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Electronic health record incentive programs analyzed by researchers

Lana Bandoim's picture
Electronic health record incentive program

A new study analyzes electronic health record incentive programs and physician participation. Researchers discovered that the financial rewards are working, and more doctors are switching to electronic health records. However, they are concerned that a digital divide is forming between physicians who have accepted electronic health record (EHR) adoption, and physicians who have not made the change.


The study from Weill Cornell Medical College reveals that the Medicare and Medicaid EHR Incentive Programs cost $30 billion and are being run by the Centers for Medicare and Medicaid Services. The programs include incentive payments for medical offices and hospitals that adopt and implement electronic health records. The study focused on 26,368 physicians in New York and analyzed their use of EHR.

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Electronic health records are essentially digital versions of the traditional patient charts that once filled shelves in a physician’s office. However, EHRs are designed to go beyond the conventional charts by providing a more detailed report for each patient with easier access to information and tools. The data is easier to share and track in a digital format. In addition, electronic health records can be customized for each patient. For example, mental health systems can benefit from EHRs that are HIPAA compliant and designed for the behavioral health industry.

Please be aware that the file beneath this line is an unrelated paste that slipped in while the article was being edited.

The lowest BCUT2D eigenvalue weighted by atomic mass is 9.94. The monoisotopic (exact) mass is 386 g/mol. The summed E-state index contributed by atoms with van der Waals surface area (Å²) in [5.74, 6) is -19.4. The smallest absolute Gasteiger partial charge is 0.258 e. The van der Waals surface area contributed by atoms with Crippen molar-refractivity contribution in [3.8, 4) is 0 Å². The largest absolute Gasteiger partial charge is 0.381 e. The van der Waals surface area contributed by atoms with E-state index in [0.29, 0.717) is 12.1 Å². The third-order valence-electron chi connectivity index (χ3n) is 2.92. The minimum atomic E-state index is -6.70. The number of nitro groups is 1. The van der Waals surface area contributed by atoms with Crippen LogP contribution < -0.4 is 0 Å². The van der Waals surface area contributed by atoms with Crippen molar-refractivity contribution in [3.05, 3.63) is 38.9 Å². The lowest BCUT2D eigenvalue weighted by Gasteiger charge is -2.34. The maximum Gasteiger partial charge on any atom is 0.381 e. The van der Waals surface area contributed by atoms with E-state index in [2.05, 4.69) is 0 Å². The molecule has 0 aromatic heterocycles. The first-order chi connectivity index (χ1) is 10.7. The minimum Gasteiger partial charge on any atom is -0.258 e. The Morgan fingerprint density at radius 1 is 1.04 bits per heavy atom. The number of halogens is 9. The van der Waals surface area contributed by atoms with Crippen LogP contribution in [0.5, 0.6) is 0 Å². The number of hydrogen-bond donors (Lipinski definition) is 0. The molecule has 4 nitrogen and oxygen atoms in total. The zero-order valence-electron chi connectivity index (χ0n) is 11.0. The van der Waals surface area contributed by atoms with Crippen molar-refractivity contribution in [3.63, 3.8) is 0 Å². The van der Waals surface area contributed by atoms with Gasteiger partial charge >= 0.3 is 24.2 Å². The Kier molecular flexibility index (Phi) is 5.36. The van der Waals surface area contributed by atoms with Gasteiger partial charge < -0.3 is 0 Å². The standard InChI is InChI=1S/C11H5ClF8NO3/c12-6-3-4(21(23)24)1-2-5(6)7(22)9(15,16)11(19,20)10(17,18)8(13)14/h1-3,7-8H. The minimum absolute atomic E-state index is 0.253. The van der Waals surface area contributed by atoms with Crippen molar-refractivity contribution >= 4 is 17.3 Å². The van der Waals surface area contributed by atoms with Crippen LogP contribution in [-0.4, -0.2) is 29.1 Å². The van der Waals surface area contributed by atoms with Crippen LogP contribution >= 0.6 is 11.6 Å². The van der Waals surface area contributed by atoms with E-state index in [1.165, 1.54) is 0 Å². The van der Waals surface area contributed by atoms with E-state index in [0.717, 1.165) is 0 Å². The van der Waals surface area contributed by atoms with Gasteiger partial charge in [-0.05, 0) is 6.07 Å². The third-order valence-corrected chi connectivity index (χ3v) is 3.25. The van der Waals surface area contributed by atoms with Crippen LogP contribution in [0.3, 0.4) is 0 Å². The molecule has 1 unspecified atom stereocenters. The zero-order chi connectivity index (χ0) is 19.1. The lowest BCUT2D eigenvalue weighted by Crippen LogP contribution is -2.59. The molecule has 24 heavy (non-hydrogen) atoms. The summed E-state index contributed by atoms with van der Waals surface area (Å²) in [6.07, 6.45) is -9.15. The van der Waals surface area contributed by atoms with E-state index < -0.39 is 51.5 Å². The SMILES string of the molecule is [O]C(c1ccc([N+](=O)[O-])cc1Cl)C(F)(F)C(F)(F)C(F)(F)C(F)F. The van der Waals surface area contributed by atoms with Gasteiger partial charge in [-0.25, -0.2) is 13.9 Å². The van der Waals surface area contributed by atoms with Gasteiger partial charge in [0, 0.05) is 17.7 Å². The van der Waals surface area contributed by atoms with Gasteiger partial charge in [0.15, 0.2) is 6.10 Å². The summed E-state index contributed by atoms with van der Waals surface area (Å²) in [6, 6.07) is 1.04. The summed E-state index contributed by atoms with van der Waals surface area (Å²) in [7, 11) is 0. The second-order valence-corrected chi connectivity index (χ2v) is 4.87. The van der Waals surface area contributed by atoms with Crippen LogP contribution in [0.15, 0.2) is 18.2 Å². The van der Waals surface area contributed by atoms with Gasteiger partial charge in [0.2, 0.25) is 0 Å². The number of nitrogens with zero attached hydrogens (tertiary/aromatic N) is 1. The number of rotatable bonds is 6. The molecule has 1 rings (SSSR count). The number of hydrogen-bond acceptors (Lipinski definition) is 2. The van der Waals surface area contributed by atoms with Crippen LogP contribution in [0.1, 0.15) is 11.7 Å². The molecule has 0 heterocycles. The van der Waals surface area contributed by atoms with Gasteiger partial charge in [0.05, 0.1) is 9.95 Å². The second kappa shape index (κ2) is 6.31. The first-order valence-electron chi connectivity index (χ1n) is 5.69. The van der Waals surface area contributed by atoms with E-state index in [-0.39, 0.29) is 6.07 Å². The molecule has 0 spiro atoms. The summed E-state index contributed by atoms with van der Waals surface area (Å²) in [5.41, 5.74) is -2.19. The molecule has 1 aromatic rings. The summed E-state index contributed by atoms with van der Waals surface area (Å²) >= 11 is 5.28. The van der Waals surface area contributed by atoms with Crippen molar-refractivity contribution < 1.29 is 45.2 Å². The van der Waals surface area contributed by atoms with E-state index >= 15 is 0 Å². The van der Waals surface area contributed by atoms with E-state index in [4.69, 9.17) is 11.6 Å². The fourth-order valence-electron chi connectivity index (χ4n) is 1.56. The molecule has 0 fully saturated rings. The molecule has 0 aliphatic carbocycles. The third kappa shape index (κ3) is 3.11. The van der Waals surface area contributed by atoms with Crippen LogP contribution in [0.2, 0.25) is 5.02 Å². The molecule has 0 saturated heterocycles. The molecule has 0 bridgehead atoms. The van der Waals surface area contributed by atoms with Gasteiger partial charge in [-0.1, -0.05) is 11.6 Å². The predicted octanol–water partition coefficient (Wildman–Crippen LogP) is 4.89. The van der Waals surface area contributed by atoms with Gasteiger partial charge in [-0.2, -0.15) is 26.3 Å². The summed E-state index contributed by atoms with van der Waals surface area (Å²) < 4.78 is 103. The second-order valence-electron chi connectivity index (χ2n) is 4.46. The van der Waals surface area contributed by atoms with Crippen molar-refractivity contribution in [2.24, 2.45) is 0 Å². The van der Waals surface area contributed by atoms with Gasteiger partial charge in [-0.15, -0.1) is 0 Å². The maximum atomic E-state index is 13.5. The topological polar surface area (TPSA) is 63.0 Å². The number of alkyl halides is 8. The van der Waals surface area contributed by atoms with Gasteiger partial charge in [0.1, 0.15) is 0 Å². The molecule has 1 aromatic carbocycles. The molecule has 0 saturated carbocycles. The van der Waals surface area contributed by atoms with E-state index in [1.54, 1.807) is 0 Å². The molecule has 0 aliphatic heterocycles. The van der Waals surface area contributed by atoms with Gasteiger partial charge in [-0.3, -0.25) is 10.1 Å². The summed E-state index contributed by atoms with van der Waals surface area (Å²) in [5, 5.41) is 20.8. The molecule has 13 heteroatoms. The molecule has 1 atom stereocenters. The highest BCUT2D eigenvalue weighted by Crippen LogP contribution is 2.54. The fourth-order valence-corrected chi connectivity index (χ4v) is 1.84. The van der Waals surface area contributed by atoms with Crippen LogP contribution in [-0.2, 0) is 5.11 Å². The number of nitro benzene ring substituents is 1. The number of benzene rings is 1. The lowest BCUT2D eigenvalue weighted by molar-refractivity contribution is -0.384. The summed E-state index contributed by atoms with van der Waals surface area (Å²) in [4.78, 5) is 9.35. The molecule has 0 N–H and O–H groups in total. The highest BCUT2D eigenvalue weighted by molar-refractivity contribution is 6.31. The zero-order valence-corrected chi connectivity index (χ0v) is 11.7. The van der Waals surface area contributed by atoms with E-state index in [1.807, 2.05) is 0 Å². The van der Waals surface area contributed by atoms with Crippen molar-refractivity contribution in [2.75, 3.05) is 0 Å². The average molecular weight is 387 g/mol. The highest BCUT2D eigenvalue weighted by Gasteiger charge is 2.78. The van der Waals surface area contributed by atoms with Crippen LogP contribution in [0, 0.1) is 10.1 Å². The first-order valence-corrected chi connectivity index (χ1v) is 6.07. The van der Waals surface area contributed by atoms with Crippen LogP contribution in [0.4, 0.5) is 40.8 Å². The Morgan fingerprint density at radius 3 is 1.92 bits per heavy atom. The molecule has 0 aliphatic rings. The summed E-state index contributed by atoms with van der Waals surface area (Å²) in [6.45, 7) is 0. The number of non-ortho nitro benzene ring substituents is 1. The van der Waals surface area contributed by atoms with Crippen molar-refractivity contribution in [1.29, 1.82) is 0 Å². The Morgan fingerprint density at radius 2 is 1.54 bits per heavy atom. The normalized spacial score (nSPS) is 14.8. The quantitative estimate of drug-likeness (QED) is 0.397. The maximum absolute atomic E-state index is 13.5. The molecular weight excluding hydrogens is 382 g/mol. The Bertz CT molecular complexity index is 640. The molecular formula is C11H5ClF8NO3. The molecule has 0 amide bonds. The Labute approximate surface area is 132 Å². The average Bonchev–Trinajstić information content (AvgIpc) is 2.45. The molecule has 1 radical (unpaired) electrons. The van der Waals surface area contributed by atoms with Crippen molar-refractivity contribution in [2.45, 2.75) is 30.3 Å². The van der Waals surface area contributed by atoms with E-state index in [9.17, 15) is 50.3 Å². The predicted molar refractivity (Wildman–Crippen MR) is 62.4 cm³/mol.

Researchers at Weill Cornell Medical College found that the physicians in their study were influenced by the Medicare and Medicaid EHR Incentive Programs and were more likely to switch to EHRs because of the payments. However, researchers are concerned about physicians and hospitals that are struggling with the switch and believe that a digital divide is being created. This divide has the potential to hurt patient care because physicians who still rely on paper charts will find that sharing data will be a challenge in a digital world.

“As a society, we may be closer than we think to a golden era when science, intelligence and insights from big data can become a natural, unforced part of healthcare. Two qualities are important to enable this type of transformation. Health IT platforms must be open, and they must be interoperable,” Neal Patterson said.